Ramble On – Shared Burdens
The automotive world is fairly ablaze right now with armchair experts crying foul over platform sharing. One of the more notable examples is Toyota approaching BMW about a jointly developed sports car project, with one result the G29-generation Z4 roadster and the other the Supra A90 coupe. Critics probably unfairly reduce the Supra to a steel-roofed Z4 and nothing more.
A similar argument exists comparing the $167,725 Bentley Bentayga and the $200,000 Lamborghini Urus to the Audi Q7 and Euro-market Volkswagen Touareg, sub-$60k SUVs that donate their modular bones to those machines. Could a six-figure Bentley or Lamborghini possibly be special enough to justify their price tags if they share a Volkswagen-designed platform with an Audi that costs less than a third of the price?
Traditionally stodgy and reserved Rolls-Royce even took a few shots at Bentley when it was building excitement for the Cullinan SUV, which shares a platform with the Phantom sedan, not the BMW X7 SUV. "You don't want a camouflaged Q7 in that segment," said company CEO Torsten M ller- tv s. "You want to have a true Rolls-Royce."
But really, is platform sharing that big a deal? It certainly makes good business sense, since a vehicle architecture that's profitable at $54,000 is a veritable cash cow at $254,000.
And anyone I know who has actually driven the Bentley and the Lamborghini say that both SUVs have done a good job of differentiating themselves from each other—and from Audi. The Urus is as bombastic as one might expect of a Lambo, while the Bentayga is more understated, thanks in part to its available, woofling W-12 engine. Both come with distinctive interior treatments, brand-faithful exteriors, and price tags to match their placement in the Volkswagen Automotive Group hierarchy. To most consumers, they might as well share nothing except four wheels and an engine in front.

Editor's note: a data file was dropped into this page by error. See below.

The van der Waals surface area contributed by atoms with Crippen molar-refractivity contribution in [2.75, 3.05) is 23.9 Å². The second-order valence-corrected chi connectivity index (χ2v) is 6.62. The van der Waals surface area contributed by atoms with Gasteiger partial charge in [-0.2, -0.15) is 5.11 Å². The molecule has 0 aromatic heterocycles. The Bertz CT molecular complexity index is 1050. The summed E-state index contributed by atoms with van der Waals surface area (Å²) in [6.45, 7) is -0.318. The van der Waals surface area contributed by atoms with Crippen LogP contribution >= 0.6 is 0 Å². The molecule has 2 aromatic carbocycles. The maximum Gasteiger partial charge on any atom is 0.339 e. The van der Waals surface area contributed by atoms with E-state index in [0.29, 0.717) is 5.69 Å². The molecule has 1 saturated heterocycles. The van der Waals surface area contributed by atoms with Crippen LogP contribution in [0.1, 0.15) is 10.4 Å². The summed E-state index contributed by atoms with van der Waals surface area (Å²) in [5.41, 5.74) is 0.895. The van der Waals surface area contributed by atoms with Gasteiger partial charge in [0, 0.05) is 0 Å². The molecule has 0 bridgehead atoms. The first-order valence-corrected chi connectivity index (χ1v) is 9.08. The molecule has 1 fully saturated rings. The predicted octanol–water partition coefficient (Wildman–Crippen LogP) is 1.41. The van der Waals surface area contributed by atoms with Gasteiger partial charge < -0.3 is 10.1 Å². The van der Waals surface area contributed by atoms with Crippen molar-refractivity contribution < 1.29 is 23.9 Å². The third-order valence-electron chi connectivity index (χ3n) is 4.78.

Hopefully those consumers will feel the same when they drive the next-generation Toyota Tundra and Tacoma, which are expected to consolidate onto a single truck platform called F1. Unfortunately, this tactic could prove a bit more disastrous for Toyota's trucks than it does for the backroad-sweetheart Supra.
There are several potential pitfalls of a shared architecture between two different pickup size classes. If the platform isn't strong enough, it won't be able to handle the heavy payloads and tough towing situations modern consumers expect of a -ton pickup. If it's too robust and overbuilt, it will be too heavy to be competitive in the midsize segment. And unfortunately, both -ton capability and midsize efficiency are areas where Toyota currently brings up the rear. Putting the Tundra and Tacoma on the same platform could put both at risk of falling even further behind in those metrics.
If I were a gambling man, I'd put money on Toyota prioritizing the F1 platform for the hot-selling Tacoma midsizer—giving it world-class off-road capability, a light-hearted driving experience, and city-friendly dimensions—then scaling it up for Tundra duty. Honestly, that should be fine for most current owners, as the truck is already something of a niche product (the Tundra accounted for about 5 percent of fullsize pickup sales in 2018).
And if it yields a slightly smaller, nimbler Tundra with improved off-road capability, then so much the better. If I'm lucky, the new Tundra could even be something of a redux of the old T100 pickup—more capability than a little truck but with plenty of off-road skill and big-truck work ethic.
Asked off the cuff, I'm not a fan of platform-sharing in general, but when done well, it results in two (or more) vehicles with distinctive character and sold for less than if they were developed separately. Hopefully that'll be the case for the forthcoming F1-platform Toyota Tacoma and Tundra.